If you think sugar is bad for you, just take a peek at what fake sugar — those artificial sweeteners we love to think won’t make us fat — does to your body. Splenda, the sugar substitute in those darling yellow packets, is made of sucralose, an additive that has been linked to everything from minor genetic damage in mouse cells to seizures and diabetes in humans.
And that’s not even the scariest part. If you can justify away all the warnings and scientific links to death and disease, there’s still another reason to avoid sucralose: it’s probably killing the planet.
As Take Part blogger Linda Sharps recently wrote, “the fact that we can’t digest or absorb 90 percent of the chemical compound of sucralose means that it mostly goes through our bodies and into sewage treatment systems.” And as we all know (but try not to think about), wastewater eventually makes its way into surface and ground water.
Just like in the body, sucralose’s unique chemical properties prevent it from being broken down in the conventional wastewater treatment process. This means that it’s just hanging out in our water supply, building up year after year, doing… who knows what to the environment.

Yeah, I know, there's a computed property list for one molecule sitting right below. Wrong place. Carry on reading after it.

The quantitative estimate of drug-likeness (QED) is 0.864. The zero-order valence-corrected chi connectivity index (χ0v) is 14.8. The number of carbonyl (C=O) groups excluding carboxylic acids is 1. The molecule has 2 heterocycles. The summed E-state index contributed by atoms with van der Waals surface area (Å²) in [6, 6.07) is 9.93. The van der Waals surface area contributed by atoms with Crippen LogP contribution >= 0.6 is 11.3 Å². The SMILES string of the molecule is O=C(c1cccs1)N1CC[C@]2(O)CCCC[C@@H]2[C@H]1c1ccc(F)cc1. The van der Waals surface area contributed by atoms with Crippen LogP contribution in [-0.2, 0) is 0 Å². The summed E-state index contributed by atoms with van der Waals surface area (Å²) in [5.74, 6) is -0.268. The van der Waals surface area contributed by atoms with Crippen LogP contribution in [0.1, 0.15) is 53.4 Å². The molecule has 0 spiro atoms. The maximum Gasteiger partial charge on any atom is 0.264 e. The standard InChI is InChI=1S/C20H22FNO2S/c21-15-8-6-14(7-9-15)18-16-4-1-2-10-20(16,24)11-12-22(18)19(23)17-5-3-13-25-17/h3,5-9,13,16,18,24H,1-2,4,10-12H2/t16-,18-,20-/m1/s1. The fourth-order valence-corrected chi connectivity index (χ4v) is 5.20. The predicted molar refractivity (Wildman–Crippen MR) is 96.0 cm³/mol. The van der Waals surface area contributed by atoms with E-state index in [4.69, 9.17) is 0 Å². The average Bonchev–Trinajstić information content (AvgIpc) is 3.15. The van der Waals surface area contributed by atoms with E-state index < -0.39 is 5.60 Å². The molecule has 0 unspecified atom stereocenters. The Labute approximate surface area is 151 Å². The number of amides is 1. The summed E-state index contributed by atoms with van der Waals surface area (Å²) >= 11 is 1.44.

Typically, a foreign substance in the water supply is bad news for humans, wildlife and the planet. Don’t believe me? Let’s take a look at something else that’s leaching into the water supply at alarming rates: pesticides. According to U.S. Geological Survey researchers, trace amounts of agricultural chemicals are making their way over long distances, infiltrating national parks and other public lands where wildlife are supposed to be relatively safe from the outside world. This contamination is having a marked negative effect on amphibian populations. In case you didn’t know, frogs are considered a bioindicator species – a canary in the coal mine. If frogs start dying off, it’s an indication that something has gone terribly wrong in the ecosystem.
According to Sharps, “The Environmental Protection Agency has gone so far as to identify sucralose as a ‘contaminant of emerging concern,’ but the long-term effects may not be known until it’s too late.”
I’m no scientist, but I think it’s safe to say that dumping a substance that causes seizures and diabetes into the water supply isn’t going to bode well, for animals, plants or us.
So maybe if you can’t break your Splenda habit to save your own health, you’ll do it to save the planet?
Image via Avrene
Disclaimer: The views expressed above are solely those of the author and may
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